64 Interest rate risk limits should be approved by the board of directors and reviewed at least once a year. These limits should be appropriate to the size, complexity and capital adequacy of the Sacco as well as its ability to measure and manage its risk. At a minimum, Saccos should have limits in the following categories: Change in net portfolio value; Factor sensitivity; Interest rate sensitivity gap; Impact on earnings Interest rate risk limits should be linked to specific scenarios of movements in market interest rates. Specified scenarios should take account of the full range of possible sources of interest rate risk to the Sacco. 7.6 New Product or Service Introduction Products and activities that are new to the Sacco should undergo a careful pre-acquisition review to ensure that the Sacco understands their interest rate risk characteristics and can incorporate them into its risk management process. When analysing whether or not a product or activity introduces a new element of interest rate risk exposure, the Sacco should be aware that changes to an instrument's maturity, re-pricing or repayment terms can materially affect the product's interest rate risk characteristics. Prior to introducing a new product, management should ensure that adequate policies and procedures are in place. The board should also approve major risk management initiatives in advance of their implementation. Proposals to undertake new products or strategies should contain these features: Comprehensively describe the product or service; Identify the resources required to establish sound and effective interest rate risk management of the product or service; Analyse of the reasonableness of the proposed activities in relation to the Sacco s overall financial condition and capital levels; and Articulate policies and procedures to be used to measure, monitor and control the risks of the proposed product or service. 7.7 Management Information System An accurate, informative, and timely management information system is essential for managing interest rate risk exposure, both to inform management and to support compliance with board policy. Reporting of risk measures should be regular and should SASRA/RG/03 P a g e 64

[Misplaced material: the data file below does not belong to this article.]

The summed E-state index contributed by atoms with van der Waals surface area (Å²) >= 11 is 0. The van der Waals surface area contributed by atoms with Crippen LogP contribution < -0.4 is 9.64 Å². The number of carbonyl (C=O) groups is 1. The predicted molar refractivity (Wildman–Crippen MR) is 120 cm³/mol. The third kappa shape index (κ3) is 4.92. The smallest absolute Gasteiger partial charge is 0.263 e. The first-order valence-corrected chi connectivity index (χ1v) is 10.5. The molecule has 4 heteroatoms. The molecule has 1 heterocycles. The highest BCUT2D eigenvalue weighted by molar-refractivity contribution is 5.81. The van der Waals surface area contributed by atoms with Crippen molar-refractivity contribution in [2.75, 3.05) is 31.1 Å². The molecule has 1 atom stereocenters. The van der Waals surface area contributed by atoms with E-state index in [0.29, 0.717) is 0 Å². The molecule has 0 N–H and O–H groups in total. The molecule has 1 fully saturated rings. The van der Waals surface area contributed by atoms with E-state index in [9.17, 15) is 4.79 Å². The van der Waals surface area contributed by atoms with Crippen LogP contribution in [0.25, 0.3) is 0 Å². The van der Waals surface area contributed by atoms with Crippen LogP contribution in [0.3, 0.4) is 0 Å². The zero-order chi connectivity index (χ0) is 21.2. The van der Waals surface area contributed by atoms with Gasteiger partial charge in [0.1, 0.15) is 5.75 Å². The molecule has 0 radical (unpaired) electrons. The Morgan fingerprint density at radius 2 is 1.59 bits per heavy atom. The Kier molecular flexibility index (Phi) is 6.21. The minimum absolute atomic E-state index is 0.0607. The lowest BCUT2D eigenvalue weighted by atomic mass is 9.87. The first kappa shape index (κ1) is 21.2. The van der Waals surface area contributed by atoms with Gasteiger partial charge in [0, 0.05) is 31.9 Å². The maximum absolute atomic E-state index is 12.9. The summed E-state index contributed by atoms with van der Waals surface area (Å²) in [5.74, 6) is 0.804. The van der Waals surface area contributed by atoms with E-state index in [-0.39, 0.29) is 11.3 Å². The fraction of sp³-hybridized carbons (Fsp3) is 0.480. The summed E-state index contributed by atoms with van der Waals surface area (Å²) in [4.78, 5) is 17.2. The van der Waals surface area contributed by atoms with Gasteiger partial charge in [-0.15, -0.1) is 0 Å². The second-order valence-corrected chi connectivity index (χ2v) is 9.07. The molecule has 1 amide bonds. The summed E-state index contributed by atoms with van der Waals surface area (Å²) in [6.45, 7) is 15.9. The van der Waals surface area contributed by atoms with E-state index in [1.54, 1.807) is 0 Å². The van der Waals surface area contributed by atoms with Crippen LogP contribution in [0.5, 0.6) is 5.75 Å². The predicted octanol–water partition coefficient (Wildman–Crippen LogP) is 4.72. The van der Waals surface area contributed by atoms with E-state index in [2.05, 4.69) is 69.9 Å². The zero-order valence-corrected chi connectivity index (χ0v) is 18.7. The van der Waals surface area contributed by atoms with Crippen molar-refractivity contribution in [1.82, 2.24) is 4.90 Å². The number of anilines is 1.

65 clearly compare current exposure to policy limits. In addition, past forecasts or risk estimates should be compared with actual results to identify any modelling shortcomings. The board on a regular basis should review reports detailing the interest rate risk exposure of the Sacco. While the types of reports prepared for the board and for various levels of management will vary based on the Sacco's interest rate risk profile, they should, at a minimum include the following: a) Summaries of the Sacco's aggregate interest rate exposures; b) Reports demonstrating compliance with policies and limits; c) Key assumptions, for example, non-maturity deposit behaviour and prepayment information; d) Summaries of the findings of reviews of interest rate risk policies, procedures, and the adequacy of the interest rate risk measurement systems, including any findings of internal and external auditors or any other independent reviewer. 7.8 Internal Control Saccos should have adequate internal controls to ensure the integrity of their interest rate risk management process. These internal controls should be an integral part of the institution's overall system of internal control aimed at promoting: An adequate process for identifying and evaluating interest rate risk; Reliable financial and regulatory reporting, and Compliance with relevant laws, regulations and institutional policies. 7.9 Independent review Saccos should have their measurement, monitoring and control functions reviewed on a regular basis by internal auditor and annually by an external reviewer. It is essential that any independent reviewer ensures that the risk measurement system is sufficient to capture all material elements of interest rate risk on the balance sheet and the Sacco s activities. Such a reviewer should consider the following factors in making the risk assessment: a) The quantity of interest rate risk, e.g. The volume and price sensitivity of various products; The vulnerability of earnings and capital under differing rate changes; and b) The quality of interest rate risk management, e.g. Whether the Sacco s internal measurement system is appropriate to the nature, scope, and complexities of the entity and its activities; Whether the Sacco has a function responsible for the design and administration of the risk measurement, monitoring and control functions; SASRA/RG/03 P a g e 65